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Accident Heats Up Horse-Drawn Carriage Debate
By Amy Lieberman
Coming off the heels of a horse-drawn carriage accident on the Upper East Side in mid-September, New York City Comptroller William Thompson released a follow-up audit report analyzing the carriage industry in New York City last week.
The ASPCA and New Yorkers for Clean, Livable and Sustainable Streets, an organization pushing for a phase-out of the industry, lauded the Sept. 21 audit report, which cites several infractions pertaining to licensing and lack of oversight from city agencies.
The document serves as “another resource for us in the animal resource community, coming from an independent source backing up a lot of the points that we raise,” according to Michelle Villagomez, the ASPCA's senior manager of Advocacy and Campaigns, but community organizers appear unconvinced that they will have imminent success in pushing a complete ban, or phase-out, of the commercial practice.
City Councilman Tony Avella -- also a candidate in the 2009 Democratic primary for New York City mayor -- first introduced a bill, Intro 658, to ban horse-drawn carriages in January 2009, as Zootoo Pet News previously reported. The bill has not gained considerable traction since its introduction, though, lacking a substantial number of co-sponsors. Animal activists are now seeking a new political champion for their cause, as the bill expires at the end of the year, and Avella is not running for re-election.
Yet Elizabeth Forel, president of the Coalition to Ban Horse-Drawn Carriages, says she is not giving up on her fight anytime soon, and that it is just a matter of time before the public -- and political -- consensus shifts to the perception that the carriage industry is dated and dangerous.
“We’ve been doing this for four years now, and I know that anything worthwhile is going to take a very long time to do, passing the legislation to change something that is so ingrained in society here,” Forel said. “It’s just a function of waiting and not losing faith, and continuing to work on this issue and educate people about it.”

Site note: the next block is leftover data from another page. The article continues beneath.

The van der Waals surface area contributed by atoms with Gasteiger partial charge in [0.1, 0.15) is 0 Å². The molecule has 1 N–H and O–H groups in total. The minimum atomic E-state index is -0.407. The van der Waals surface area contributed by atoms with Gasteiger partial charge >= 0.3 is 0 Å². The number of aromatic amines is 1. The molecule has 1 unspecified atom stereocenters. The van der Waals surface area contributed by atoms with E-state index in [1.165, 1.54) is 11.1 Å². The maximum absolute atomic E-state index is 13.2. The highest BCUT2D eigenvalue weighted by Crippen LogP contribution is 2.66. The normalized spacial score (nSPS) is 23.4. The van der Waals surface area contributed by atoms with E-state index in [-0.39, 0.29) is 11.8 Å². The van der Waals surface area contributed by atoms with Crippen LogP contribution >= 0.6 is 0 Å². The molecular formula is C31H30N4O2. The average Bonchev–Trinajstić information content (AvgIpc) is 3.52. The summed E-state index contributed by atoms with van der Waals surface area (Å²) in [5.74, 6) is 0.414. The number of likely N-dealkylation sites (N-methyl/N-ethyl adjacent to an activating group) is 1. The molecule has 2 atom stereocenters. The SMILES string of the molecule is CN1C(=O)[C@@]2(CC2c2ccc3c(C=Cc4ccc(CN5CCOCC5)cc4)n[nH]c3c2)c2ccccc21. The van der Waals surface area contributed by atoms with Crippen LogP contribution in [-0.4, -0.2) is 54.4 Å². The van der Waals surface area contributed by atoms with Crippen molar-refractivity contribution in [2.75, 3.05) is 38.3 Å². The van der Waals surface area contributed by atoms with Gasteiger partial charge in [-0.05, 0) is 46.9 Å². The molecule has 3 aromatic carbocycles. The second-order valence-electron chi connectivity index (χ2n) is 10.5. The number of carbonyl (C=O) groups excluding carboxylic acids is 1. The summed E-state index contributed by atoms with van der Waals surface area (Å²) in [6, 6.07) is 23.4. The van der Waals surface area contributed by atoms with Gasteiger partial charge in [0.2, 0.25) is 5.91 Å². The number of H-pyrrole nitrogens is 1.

Forel founded the Coalition to Ban Horse-Drawn Carriages -- which to date has gathered 40,000 signatures in support of a ban -- in 2005, as a standing committee of the coalition for NYC Animals Inc. Yet Forel says she first became aware of the horse carriage industry in the early 1990s, when she would observe the animals trudging through Midtown or Central Park.
“These horses look dispirited,” Forel said. “There was something about seeing them, working like that, that really touched me. Horses are not meant to walk amongst traffic and be kept in tiny stables on 11th Avenue.”
During Fiscal Year 2008, there were approximately 203 licensed horses, 283 licensed drivers, and 68 licensed carriages in New York City, according to the Comptroller’s recent audit. The NYC Department of Consumer Affairs licenses the horse-drawn carriages, and the city also oversees the treatment of the horses through routine inspections, as well as through a backing by the ASPCA.
Among other conditions, the horses are not able to work when the temperature reaches, or dips below, 18 degrees Fahrenheit, and rises to or above 90 degrees Fahrenheit. The privately own horses are provided with adequate living conditions and stables, largely located in Midtown on the west side, the follow-up audit found.
Yet the report also cited several violations and new concerns, such as horses working after their licenses have expired, and the New York City Department of Health and Mental Hygiene, one of the agencies that oversees the horses’ treatment, does not utilize and check off designated stable inspection forms.
The ASPCA has also largely fallen into the role as a default monitoring agency, though it technically does not preside over the industry or the horses’ well being, the report noted.
Around 19 horse carriage related accidents have been documented since 2000; the latest, on Sept. 19, occurred on 5th Avenue, where a taxi going south drove into a carriage. The carriage and taxi driver both required hospitalization, though the horse did not suffer any injuries.
That hasn’t been the case, though, in many of the other horse-drawn carriage accidents in NYC, Forel noted, saying that both people and horses have regularly suffered injuries in the past nearly 10 years. At least two horses have also died in accidents, according to the Coalition to Ban Horse-Drawn Carriages.
While BANHDC has proposed a total elimination of the industry, NYClass is pushing for a general three-year phase-out of the commercial practice, replacing horses with hybrid or novelty, designer show cars. The horse drawn-carriage drivers will then be commissioned to drive the cars, circumventing the issue of potentially lost jobs.
“It will give the industry plenty of time to handle the issue, and give the workers time to transition to show cars, if they choose to do so,” explained Jake Dilemani, spokesperson for NYClass. “It won’t leave people in the dark.”
“Horse carriage drivers would be able to go right into the show car driving business, potentially for higher wages and a better working environment.”
City Council, though is not likely to reconsider a potential ban or phase-out of horse-drawn carriages until 2010, when recently elected, or re-elected, Councilmembers are seated.
In the meantime, Forel says that the Coalition will continue to lobby for their cause -- people can commonly spot them on Central Park South, distributing leaflets and educational materials.
“This issue isn’t going to go away on its own, and we are not going to give up until it does,” she said.
To learn more about horse-drawn carriages in NYC, and the movements to end the practice, visit Coalition to Ban Horse-Drawn Carriages and NY-Class.
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